As discussed above, the availability of destination (and eavesdropper) CSI at the source is an implicit requirement for positive secrecy capacity in the fading and MIMO wiretap channels. Thus, an authenticated feedback channel is needed to send the CSI from the destination back to the source. In [5, 7], this feedback channel is assumed to be public, and hence the destination CSI is also available to the eavesdropper. In addition, it is assumed that the eavesdropper knows its own CSI. With the availability of a feedback channel, if the objective of having the source send secret information to the destination is relaxed to distilling a secret key shared between the source and destination, it is shown in  that a positive key rate is achievable when the destination and eavesdropper channels are two conditionally independent (given the source input symbols) memoryless binary channels, even if the destination channel is not more capable than the eavesdropper's channel. This notion of secret sharing is formalized in  based on the concept of common randomness between the source and destination. Assuming the availability of an interactive, authenticated public channel with unlimited capacity between the source and destination  suggests two different system models, called the "source model with wiretapper" (SW) and the "channel model with wiretapper" (CW). The CW model is similar to the (discrete memoryless) wiretap channel model that we have discussed before. The SW model differs in that the random symbols observed at the source, destination, and eavesdropper are realizations of a discrete memoryless source with multiple components. Both SW and CW models have been extended to the case of secret sharing among multiple terminals, with the possibility of some terminals acting as helpers [15–17]. Key capacities have been obtained for the two special cases in which the eavesdropper's channel is a degraded version of the destination channel and in which the destination and eavesdropper channels are conditionally independent [13, 14]. Similar results have been derived for multiterminal secret sharing [16, 17], with the two special cases above subsumed by the more general condition that the terminal symbols form a Markov chain on a tree. Authentication of the public channel can be achieved by the use of an initial short key and then a small portion of the subsequent shared secret message . A detailed study of secret sharing over an unauthenticated public channel is given in [19–21].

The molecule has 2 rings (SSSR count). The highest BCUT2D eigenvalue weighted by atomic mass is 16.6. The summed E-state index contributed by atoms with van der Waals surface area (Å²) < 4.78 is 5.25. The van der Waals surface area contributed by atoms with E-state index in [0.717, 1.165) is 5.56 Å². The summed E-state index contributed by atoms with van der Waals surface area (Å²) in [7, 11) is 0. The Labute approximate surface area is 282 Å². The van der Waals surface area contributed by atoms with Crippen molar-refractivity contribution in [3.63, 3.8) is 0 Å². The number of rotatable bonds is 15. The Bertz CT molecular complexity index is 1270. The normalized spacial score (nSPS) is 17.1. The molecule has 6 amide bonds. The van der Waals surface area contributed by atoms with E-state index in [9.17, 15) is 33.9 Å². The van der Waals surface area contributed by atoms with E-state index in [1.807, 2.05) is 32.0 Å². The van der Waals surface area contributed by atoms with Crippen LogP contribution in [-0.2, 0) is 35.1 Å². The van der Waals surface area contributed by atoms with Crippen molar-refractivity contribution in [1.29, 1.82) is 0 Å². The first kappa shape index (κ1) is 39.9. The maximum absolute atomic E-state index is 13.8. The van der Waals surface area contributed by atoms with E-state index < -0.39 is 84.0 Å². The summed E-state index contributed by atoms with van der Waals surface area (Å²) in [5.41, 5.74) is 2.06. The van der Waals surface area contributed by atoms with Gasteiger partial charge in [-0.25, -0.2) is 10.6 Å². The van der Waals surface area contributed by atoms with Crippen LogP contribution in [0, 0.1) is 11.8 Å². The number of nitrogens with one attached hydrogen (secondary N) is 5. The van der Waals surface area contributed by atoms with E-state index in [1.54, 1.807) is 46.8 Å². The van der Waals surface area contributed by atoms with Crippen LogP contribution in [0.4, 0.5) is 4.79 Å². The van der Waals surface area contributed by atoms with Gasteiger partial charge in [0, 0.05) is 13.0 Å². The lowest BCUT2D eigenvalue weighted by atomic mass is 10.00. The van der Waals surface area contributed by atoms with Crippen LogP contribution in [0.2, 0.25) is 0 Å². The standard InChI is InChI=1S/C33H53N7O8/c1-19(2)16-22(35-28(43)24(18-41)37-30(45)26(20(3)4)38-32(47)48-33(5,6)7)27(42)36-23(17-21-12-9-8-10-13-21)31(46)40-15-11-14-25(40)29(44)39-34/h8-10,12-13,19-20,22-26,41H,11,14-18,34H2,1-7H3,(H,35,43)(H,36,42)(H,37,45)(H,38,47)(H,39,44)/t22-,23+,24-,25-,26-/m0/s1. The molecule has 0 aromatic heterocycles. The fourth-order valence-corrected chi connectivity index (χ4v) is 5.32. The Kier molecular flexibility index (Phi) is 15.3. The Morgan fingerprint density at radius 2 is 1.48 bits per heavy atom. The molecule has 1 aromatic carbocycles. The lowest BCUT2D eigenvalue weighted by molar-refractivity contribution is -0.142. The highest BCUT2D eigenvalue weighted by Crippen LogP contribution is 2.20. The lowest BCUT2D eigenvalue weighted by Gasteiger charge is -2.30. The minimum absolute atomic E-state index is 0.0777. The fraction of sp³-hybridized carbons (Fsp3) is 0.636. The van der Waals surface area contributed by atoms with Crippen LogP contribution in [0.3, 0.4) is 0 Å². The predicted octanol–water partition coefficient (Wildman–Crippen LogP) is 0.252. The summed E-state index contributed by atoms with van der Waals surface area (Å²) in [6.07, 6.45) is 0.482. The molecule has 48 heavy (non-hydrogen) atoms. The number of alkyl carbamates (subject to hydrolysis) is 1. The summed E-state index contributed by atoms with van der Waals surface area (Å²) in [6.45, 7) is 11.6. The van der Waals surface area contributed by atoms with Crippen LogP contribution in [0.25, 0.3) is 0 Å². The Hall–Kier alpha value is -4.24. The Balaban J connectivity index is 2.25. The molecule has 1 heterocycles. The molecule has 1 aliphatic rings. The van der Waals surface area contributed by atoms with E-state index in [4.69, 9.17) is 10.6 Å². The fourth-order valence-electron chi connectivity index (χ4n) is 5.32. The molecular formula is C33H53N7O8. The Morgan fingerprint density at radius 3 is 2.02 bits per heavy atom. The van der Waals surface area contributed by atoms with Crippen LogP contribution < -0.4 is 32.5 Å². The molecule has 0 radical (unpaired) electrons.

Other approaches to employ feedback have also been recently considered [22–24]. In particular, it is shown in  that positive secrecy capacity can be achieved for the modulo-additive discrete memoryless wiretap channel and the modulo- channel if the destination is allowed to send signals back to the source over the same wiretap channel and both terminals can operate in full-duplex manner. In fact, for the former channel, the secrecy capacity is the same as the capacity of such a channel in the absence of the eavesdropper.
In this paper, we consider secret sharing over a fast-fading MIMO wiretap channel. Thus, we are interested in the CW model of  with memoryless conditionally independent destination and eavesdropper channels and continuous channel alphabets. We provide an extension of the key capacity result in  for this case to include continuous channel alphabets (Theorem 1). Using this result, we obtain the key capacity of the fast-fading MIMO wiretap channel (Section 3). Our result indicates that the key capacity is always positive, no matter how large the channel gain of the eavesdropper's channel is; in addition this holds even if the destination and eavesdropper CSI is available only at the destination and eavesdropper, respectively. Of course, the availability of the public channel implies that the destination CSI could be fed back to the source. However, due to the restrictions imposed on the secret-sharing strategies (see Section 2), only causal feedback is allowed, and thus any destination CSI available at source is "outdated." This does not turn out to be a problem since, unlike the approaches mentioned above, the source does not use the CSI to avoid sending secret information when the destination is not more capable than the eavesdropper's channel. As a matter of fact, the fading process of the destination channel provides a significant part of the common randomness from which the source and the destination distill a secret key. This fact is readily obtained from the alternative achievability proof given in Section 4. We note that [25, 26] consider the problem key generation from common randomness over wiretap channels and exploit a Wyner-Ziv coding scheme to limit the amount of information conveyed from the source to the destination via the wiretap channel. Unlike these previous works, we only employ Wyner-Ziv coding to quantize the destination channel outputs. Our code construction still relies on a public channel with unlimited capacity to achieve the key capacity.